• Hawk Harrelson lost his mind.
  • The Orioles and Rays have done their best to make the AL East even more insane, going 2-8 and 4-6 respectively in the last 10 games. The AL East now has first and last separated by 2.5 games, with all teams above .500. Oh, and the Blue Jays are being accused of stealing signs. Again. I could have sworn this has happened before.
  • All the teams in the NL East are above .500 as well.
  • Pittsburgh’s win brought them back to .500. Which is always notable because, well, they are the Pirates.
  • The Marlins have now won 21 games in May. Well, I’d say April showers bring May flowers, but they have a retractable roof now, so…
  • Carlos Gonzalez had three home runs. Josh Hamilton is unimpressed, I’m sure.
  • Oh, and Justin Verlander hit a home run in batting practice.

How long can the Orioles keep this up?

The Orioles won again last night. In 15 innings, they defeated the Royals, rallying in the 9th to tie the game and then taking the lead for good with a Adam Jones homer in the top of the 15th. With the victory, the Orioles kept pace with the Tampa Bay Rays (who they are tied with), and extended their lead over the Yankees, who are now 3.5 games back. So we must ask: how are they doing this, and can they keep this up?

Maybe it’s the return of the classic logo…

One thing that really is standing out with the 2012 Orioles is how well the no-name pitchers are doing. Most of the All-Stars the Orioles have had since the retirement of Cal Ripken have generally been hitters: Miguel Tejada, Melvin Mora, Brian Roberts, Nick Markakis, Adam Jones, Matt Wieters, etc. The only exceptions have been B.J. Ryan in 2005 (who flamed out after a few years in Toronto in the late aughts)  and George Sherrill in 2008 (he now pitches for the Mariners), although Erik Bedard (who was slyly traded for Jones, Sherrill and others in 2009) could probably have been said to have been snubbed on at least one occasion. That likely will remain true this year: the Orioles will probably see Wieters (who should probably start) and Adam Jones make the All-Star Game this year if they keep it up. But it will be ignoring the no-name pitchers that are keeping them in the race this late in the season.

Take their bullpen. It is spectacular, and I, like most people, can’t name a single one of them without looking it up. Even I, who prides myself on trying to be at least vaguely familiar with everybody in baseball, is just that with the Orioles: vaguely familiar. I recognize the names when I see them, but if I were vacationing down in Maryland and ran into one of them in the Inner Harbor, I wouldn’t be saying “Oh, you’re Jim Johnson!” I would probably instead say: “Look where you’re going!”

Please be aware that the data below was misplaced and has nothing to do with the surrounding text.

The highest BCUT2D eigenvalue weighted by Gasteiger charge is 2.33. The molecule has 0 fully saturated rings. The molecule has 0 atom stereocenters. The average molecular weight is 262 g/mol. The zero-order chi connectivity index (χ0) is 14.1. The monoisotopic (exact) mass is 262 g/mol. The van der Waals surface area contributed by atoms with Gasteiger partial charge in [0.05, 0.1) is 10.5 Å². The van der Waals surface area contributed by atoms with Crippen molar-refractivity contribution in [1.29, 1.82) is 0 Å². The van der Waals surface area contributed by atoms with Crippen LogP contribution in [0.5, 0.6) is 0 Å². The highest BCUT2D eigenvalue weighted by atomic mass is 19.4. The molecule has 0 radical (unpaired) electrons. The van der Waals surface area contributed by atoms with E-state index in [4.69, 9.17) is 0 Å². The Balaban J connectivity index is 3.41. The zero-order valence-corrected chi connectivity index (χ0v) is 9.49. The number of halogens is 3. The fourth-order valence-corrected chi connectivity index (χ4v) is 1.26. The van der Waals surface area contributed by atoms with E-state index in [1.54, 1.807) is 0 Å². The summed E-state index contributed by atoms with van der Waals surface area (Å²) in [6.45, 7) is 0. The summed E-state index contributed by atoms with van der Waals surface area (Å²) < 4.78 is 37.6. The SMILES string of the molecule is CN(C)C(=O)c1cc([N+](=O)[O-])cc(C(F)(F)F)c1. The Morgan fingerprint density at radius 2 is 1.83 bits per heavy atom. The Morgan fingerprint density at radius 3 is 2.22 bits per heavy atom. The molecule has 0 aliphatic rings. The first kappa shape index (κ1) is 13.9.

And yet, Johnson is having a brilliant year. He has a 0.51 ERA and he leads the league in saves. And the rest of the bullpen has been doing great:

-Pedro Strop, who had been given to the Orioles as a player-to-be-named-later from the Rangers, has a 1.29 ERA in 21 innings.

-Veteran reliever Luis Ayala is the holder of 1.86 ERA and, along with Johnson, Strop and Darren O’Day, is one of four O’s pitchers with WHIPs (Walks and Hits per Innings Pitched) under one.

-Speaking of O’Day, he has the lowest WHIP of anybody in the Baltimore ‘pen: 0.873. Like Strop, he’s a cast-off from the Rangers: the Orioles picked him up off of waivers.

By comparison, the Baltimore rotation hasn’t been as good, especially at the top. Tommy Hunter (another Texas cast-off, arriving to Baltimore along with the immortal Chris Davis last season in exchange for Koji Uehara) is 2-2 with a 4.78 ERA. Jake Arrieta, arguably the best homegrown starter in the rotation, has also struggled, with a 5.21 ERA and a 2-4 W-L record. It leads one to wonder why Buck Showalter hasn’t promoted the two success stories in the rotation up a bit. Taiwanese import (via Japan) Wei-Yin Chen has yet to lose a game, and has a 2.45 ERA. Jason Hammel, a serviceable-but-unremarkable starter the last few years, is 4-1 with a 2.68 ERA.

In my eyes, the only chance the Orioles have of staying in the race in the long run is having the pitching hold up. This seems obvious, but it is true. No matter how well the Orioles hit, they cannot survive the apocalyptic struggle that is the AL East without pitching that can silence the Rays, Yankees, Blue Jays and Red Sox.

Whether they can is up for debate. Chen, for example, is still new to the majors, so it’s possible that the hitters just might not be used to facing him yet. Eventually, they will figure him out, and then, like every other pitcher, Chen will have to make more adjustments.

But if the Orioles keep this up- unlike so many of the previous years where they have teased the world with hot starts- the people who may need to adjust are the rest of the AL East, which somehow now finds itself even stronger.